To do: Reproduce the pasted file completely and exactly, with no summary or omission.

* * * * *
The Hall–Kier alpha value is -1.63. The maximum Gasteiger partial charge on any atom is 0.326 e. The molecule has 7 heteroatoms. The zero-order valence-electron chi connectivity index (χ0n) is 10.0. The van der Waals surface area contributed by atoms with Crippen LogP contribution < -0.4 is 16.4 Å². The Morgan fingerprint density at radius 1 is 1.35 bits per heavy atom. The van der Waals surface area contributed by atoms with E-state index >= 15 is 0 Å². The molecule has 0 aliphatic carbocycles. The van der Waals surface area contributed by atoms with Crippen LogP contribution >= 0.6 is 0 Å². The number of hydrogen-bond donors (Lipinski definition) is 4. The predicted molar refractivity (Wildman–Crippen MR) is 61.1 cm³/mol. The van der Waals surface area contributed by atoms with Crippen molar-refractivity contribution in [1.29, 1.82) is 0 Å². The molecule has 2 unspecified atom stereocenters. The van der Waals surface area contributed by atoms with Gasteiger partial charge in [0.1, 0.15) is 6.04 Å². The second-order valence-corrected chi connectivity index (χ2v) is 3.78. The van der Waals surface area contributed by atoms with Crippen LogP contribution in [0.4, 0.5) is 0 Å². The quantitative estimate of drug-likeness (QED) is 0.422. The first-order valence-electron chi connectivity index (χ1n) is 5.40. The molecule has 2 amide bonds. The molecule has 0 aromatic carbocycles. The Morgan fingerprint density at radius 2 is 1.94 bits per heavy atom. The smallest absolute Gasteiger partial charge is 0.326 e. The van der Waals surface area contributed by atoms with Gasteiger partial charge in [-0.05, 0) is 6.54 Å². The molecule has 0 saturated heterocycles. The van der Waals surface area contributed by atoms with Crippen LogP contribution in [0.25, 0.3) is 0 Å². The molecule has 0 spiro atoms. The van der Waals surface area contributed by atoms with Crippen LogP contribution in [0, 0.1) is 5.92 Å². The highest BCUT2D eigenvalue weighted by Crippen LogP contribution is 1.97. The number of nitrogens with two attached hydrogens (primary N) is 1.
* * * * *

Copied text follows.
The Hall–Kier alpha value is -1.63. The maximum Gasteiger partial charge on any atom is 0.326 e. The molecule has 7 heteroatoms. The zero-order valence-electron chi connectivity index (χ0n) is 10.0. The van der Waals surface area contributed by atoms with Crippen LogP contribution < -0.4 is 16.4 Å². The Morgan fingerprint density at radius 1 is 1.35 bits per heavy atom. The van der Waals surface area contributed by atoms with E-state index >= 15 is 0 Å². The molecule has 0 aliphatic carbocycles. The van der Waals surface area contributed by atoms with Crippen LogP contribution >= 0.6 is 0 Å². The number of hydrogen-bond donors (Lipinski definition) is 4. The predicted molar refractivity (Wildman–Crippen MR) is 61.1 cm³/mol. The van der Waals surface area contributed by atoms with Crippen molar-refractivity contribution in [1.29, 1.82) is 0 Å². The molecule has 2 unspecified atom stereocenters. The van der Waals surface area contributed by atoms with Gasteiger partial charge in [0.1, 0.15) is 6.04 Å². The second-order valence-corrected chi connectivity index (χ2v) is 3.78. The van der Waals surface area contributed by atoms with Crippen LogP contribution in [0.4, 0.5) is 0 Å². The quantitative estimate of drug-likeness (QED) is 0.422. The first-order valence-electron chi connectivity index (χ1n) is 5.40. The molecule has 2 amide bonds. The molecule has 0 aromatic carbocycles. The Morgan fingerprint density at radius 2 is 1.94 bits per heavy atom. The smallest absolute Gasteiger partial charge is 0.326 e. The van der Waals surface area contributed by atoms with Gasteiger partial charge in [-0.05, 0) is 6.54 Å². The molecule has 0 saturated heterocycles. The van der Waals surface area contributed by atoms with Crippen LogP contribution in [0.25, 0.3) is 0 Å². The molecule has 0 spiro atoms. The van der Waals surface area contributed by atoms with Crippen LogP contribution in [0, 0.1) is 5.92 Å². The highest BCUT2D eigenvalue weighted by Crippen LogP contribution is 1.97. The number of nitrogens with two attached hydrogens (primary N) is 1.